[Nitro] Documentation Documentation

Dan North tastapod at gmail.com
Mon Nov 5 05:16:08 EST 2007


Whilst we are on the subject of Og, here's a request that came from inside
ThoughtWorks. I'm interested in how it fits into the current model for Og:

<quote>
I want unit of work so that I don't have to manually remember to flush to
the database or remember arcane rules about persistance through reachability
for different collection mappings.

I want Hibernate-style HQL so I can perform complex reporting style queries
expressed in my domain language and so that I can map legacy schemas without
having to remember ugly table/column names.

I want several levels of caching so that I can be clever about caching data
for read-mostly applications. (And anyone telling me ActiveRecord or plugins
can already do this does not know what they're talking about.)
</quote>

Thoughts?

How much effort would it be to integrate a Unit-of-Work pattern into Og? Or
should I be thinking about a whole other ORM here? As for the HQL-style
queries, I would prefer to see an embedded DSL that supported
database-independent queries, something like LINQ meets HQL. Perhaps that's
a separate project that would play nice with Og?

Thanks,
Dan


On 11/2/07, Robert Mela <rob at robmela.com> wrote:
>
> The Og/Legacy DB question offers a good use-case scenario for the
> documentation process.   It was next on my list for cheatsheets, so I'm
> already willing to generate *something*.
>
> So the use case is this -- how do I generate that entry such that Arne
> can easily integrate it into what he's doing?  Or should I just write a
> cheatsheet now, and Arne or whoever can use it as input for their own
> version of docs?
>
> One scenario I envision is that Arne is Documentation Tsar.   Generating
> documentation himself, but also farming work out to other volunteers.
> I'm willing to write submissions as they occur to me, write submissions
> as per DocTsar requests, or do legwork and research, legwork, code
> reading, and experimentation for things anyone else is thinking about
> writing about.
>
> So, let's take Og and Legacy Databases as a use case scenario for a
> documentation process and me as an example volunteer.  How might a
> process work?
>
> Dan North wrote:
> > I'm really excited about this. There is already a buzz inside
> > ThoughtWorks about this announcement. It would be great to see a
> > genuine viable alternative to the rails / active record world.
> >
> > I see nitro having two significant advantages over rails:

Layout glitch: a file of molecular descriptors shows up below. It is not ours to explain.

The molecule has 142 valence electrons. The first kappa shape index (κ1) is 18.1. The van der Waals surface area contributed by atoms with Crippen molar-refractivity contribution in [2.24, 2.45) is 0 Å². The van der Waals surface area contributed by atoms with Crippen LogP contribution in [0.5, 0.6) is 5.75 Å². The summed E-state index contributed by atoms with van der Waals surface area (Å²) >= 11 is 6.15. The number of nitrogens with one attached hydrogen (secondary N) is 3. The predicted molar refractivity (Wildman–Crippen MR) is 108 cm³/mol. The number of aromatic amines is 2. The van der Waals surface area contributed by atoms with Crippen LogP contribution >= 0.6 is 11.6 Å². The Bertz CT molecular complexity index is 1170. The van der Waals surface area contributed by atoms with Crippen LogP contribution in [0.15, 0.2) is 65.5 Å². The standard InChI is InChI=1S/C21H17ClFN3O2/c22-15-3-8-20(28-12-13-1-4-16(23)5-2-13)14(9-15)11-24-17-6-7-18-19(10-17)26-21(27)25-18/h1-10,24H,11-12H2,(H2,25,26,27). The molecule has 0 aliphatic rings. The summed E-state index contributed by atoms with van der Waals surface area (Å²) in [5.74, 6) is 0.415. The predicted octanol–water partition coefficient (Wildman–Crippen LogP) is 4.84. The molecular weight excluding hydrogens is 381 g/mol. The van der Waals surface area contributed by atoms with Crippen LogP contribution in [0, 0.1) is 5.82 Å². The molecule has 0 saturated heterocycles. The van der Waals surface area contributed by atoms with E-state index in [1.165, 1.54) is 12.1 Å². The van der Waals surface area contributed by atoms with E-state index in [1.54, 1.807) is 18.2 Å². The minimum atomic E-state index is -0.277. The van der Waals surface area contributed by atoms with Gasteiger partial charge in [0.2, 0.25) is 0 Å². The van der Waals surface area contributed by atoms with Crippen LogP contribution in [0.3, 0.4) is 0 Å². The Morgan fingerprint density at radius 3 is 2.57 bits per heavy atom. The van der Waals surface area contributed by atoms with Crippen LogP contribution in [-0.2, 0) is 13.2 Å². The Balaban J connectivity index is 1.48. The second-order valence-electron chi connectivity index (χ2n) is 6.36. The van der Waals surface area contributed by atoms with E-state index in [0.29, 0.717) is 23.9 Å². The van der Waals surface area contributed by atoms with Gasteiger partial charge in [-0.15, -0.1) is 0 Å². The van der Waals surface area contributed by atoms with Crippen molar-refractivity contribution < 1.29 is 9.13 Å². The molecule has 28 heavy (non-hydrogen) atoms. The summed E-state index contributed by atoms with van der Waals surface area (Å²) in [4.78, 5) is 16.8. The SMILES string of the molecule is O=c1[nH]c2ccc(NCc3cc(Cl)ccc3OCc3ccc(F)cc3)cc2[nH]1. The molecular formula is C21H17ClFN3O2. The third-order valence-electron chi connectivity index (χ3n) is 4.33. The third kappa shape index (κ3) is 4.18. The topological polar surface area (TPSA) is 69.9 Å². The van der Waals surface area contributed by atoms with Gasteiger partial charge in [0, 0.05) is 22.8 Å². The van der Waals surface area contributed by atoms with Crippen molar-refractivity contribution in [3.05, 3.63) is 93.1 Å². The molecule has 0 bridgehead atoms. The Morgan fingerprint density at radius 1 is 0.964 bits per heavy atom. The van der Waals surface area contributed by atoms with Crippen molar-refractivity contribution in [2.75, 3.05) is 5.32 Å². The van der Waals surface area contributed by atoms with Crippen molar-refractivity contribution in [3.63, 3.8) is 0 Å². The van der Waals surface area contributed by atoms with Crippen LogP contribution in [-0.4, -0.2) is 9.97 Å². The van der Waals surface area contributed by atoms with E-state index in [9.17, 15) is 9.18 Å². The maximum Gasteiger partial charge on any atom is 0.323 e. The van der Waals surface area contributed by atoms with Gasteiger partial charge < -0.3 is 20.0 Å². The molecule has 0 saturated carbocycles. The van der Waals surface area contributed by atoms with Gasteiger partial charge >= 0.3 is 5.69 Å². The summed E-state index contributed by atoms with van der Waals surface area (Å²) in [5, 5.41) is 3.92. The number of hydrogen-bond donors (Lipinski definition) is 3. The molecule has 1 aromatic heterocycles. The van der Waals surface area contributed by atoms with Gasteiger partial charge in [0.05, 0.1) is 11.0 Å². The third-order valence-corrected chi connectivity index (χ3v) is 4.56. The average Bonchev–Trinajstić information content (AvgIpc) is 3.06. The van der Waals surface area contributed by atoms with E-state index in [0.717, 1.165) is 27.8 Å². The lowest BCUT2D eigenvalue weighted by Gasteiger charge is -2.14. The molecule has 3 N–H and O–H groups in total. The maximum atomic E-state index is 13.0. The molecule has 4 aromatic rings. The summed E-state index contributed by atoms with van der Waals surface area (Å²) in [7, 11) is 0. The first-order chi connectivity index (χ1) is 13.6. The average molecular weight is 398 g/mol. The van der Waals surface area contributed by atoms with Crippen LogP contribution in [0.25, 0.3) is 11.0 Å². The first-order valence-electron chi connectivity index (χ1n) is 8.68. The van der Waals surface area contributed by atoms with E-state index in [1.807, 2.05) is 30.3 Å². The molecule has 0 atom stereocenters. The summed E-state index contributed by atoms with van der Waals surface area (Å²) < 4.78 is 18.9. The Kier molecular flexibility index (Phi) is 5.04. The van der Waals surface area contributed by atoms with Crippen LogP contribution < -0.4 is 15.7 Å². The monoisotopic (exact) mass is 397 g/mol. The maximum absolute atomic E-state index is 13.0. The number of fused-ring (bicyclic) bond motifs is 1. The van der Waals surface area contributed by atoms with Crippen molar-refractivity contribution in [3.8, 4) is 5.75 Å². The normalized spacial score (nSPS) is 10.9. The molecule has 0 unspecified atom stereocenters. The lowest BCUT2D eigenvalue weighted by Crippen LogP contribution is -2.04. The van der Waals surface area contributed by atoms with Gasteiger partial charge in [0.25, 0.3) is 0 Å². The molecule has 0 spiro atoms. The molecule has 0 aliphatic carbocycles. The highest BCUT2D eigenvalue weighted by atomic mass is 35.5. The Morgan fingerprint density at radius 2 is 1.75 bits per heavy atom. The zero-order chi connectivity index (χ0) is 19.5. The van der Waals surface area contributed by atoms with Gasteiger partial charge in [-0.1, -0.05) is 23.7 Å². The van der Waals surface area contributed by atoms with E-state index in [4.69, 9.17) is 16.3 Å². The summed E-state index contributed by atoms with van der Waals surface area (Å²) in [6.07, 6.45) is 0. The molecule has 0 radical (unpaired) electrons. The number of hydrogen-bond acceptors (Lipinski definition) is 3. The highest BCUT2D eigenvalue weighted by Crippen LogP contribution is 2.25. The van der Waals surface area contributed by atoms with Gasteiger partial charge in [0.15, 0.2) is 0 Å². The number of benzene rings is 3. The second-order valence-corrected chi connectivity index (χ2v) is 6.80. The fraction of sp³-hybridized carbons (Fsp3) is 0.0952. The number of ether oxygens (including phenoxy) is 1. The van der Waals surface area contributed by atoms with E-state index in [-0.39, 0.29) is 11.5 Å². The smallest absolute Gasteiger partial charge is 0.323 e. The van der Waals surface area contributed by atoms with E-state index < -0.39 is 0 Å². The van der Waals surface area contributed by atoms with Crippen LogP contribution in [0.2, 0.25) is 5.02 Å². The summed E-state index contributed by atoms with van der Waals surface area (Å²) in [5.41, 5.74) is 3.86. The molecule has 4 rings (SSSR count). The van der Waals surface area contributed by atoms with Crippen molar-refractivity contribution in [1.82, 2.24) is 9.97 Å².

> >
> > * It is just so easy to use. I really do struggle to get my head
> > around rails. There is a surprising amount of hidden "tacit" knowledge
> > required to become effective with rails, given that it is supposed to
> > be entirely convention based. I describe it as the difference between
> > struts and webwork (for anyone from a Java background). Struts was ok,
> > and was the framework that made java a viable web technology, but
> > webwork just feels nicer. (Ironically, "struts 2" is actually webwork
> > 2 - so they eventually worked that out for themselves).
> >
> > * I can write a web app that talks to a legacy database. Og gives me a
> > full ORM rather than requiring that I own the database. That opens up
> > a whole class of web apps that are simply not available to a stack
> > constrained to an active record pattern.
> >
> > For my money (about $0.02), this would be my priority for getting
> > nitro "out there":
> >
> > - Documentation, documentation, documentation. It doesn't have to be
> > clever or comprehensive. Just a solid walk-through of creating an
> > application. The answers are mostly there amongst the original videos,
> > the cheat sheets and the tutorials. It just needs shaking down and
> > presenting in a clear and consistent way. I would choose some
> > "typical" users  and target them. Initially target an experienced ruby
> > programmer writing their first web app in nitro. Then something like a
> > "nitro for rails developers" track.
> >
> > - Stability. (Funny enough, less important to me than being able to
> > write an app in the first place.) I don't mind if it has rough edges
> > as long as the core stuff mostly works, and the mailing list is
> > responsive to my stupidity. It's pre-1.0 after all.
> >
> > Cheers,
> > Dan
>
>
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